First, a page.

||Advances in theoretical understanding, algorithms and computational power are enabling computational tools to play an increasing role in materials discovery, development and optimization. For example, recently developed data mining techniques and genetic algorithms enable the “virtual synthesis” of novel materials, with their properties being predicted on a computer before ever being synthesized in a laboratory. This symposium will cover recent applications and methodological developments at the
frontier of computational materials discovery, ranging from quantum-level prediction to macro-scale property optimization. Of particular interest is computational and theoretical work that features a strong connection to experiment.
This symposium will include a session emphasizing atomistic computational methodologies that represent one of the key tools required for the success of the Materials Genome’s Initiative. Large-scale computations for complex materials, that are needed to guide and complement novel experiments, are only as reliable as the energy models they are based upon. This session will cover the development, testing, and applications of novel empirical energy models from atomistic potentials to coarse-grained approaches to machine-learning techniques. Of equal interest are ab-initio properties determinations to be used in the optimization and testing of such potentials, discussion of novel potential forms for prediction of chemical, mechanical and other properties and/or for describing compounds and alloys not currently available, and testing methodologies for determining the range of applicability of such potentials.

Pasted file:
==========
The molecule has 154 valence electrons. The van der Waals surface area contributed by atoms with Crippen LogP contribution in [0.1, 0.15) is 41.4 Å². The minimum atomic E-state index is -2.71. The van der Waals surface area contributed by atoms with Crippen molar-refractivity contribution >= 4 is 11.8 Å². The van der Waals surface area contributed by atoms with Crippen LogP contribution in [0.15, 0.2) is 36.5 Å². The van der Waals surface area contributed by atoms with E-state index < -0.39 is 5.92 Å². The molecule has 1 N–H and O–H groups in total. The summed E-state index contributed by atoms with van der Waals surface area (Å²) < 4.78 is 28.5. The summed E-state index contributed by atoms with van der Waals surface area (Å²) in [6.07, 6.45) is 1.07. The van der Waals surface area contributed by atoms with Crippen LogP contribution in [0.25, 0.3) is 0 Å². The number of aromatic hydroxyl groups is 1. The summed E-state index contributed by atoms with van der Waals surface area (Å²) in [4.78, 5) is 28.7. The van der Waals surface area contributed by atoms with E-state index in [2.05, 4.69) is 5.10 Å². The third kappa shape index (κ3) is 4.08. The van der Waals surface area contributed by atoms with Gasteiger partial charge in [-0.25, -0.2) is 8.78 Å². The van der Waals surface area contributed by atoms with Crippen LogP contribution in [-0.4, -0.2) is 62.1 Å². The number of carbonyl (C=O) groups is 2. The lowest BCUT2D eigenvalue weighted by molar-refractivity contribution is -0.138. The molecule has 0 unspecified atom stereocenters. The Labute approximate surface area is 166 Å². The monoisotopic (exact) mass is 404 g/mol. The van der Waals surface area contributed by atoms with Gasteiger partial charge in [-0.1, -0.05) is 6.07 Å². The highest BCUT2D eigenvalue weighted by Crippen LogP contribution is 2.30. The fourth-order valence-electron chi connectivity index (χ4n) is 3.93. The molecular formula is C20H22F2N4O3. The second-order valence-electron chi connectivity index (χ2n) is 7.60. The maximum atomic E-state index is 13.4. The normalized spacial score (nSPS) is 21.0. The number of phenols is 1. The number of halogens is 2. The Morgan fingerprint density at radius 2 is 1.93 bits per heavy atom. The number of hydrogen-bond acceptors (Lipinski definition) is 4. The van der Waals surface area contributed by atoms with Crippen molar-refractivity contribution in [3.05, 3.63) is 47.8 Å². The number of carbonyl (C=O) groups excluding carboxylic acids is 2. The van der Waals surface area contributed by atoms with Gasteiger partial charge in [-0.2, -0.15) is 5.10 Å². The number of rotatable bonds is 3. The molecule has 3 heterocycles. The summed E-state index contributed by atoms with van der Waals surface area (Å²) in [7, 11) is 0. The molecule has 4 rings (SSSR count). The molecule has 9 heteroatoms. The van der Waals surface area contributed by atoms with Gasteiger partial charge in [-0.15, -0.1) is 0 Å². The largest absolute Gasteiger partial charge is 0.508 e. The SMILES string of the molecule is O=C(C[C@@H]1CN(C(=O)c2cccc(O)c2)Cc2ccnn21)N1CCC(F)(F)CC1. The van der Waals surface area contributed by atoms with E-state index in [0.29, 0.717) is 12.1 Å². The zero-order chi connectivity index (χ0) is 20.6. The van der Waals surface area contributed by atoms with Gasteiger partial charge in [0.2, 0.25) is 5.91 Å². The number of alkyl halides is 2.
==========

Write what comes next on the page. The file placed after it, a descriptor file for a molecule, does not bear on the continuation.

• First principles materials discovery
• Development of empirical and semi-empirical energy models
• Algorithm to search structure-composition design space
• Data mining techniques
• Innovations that improve accuracy and efficiency of computational materials design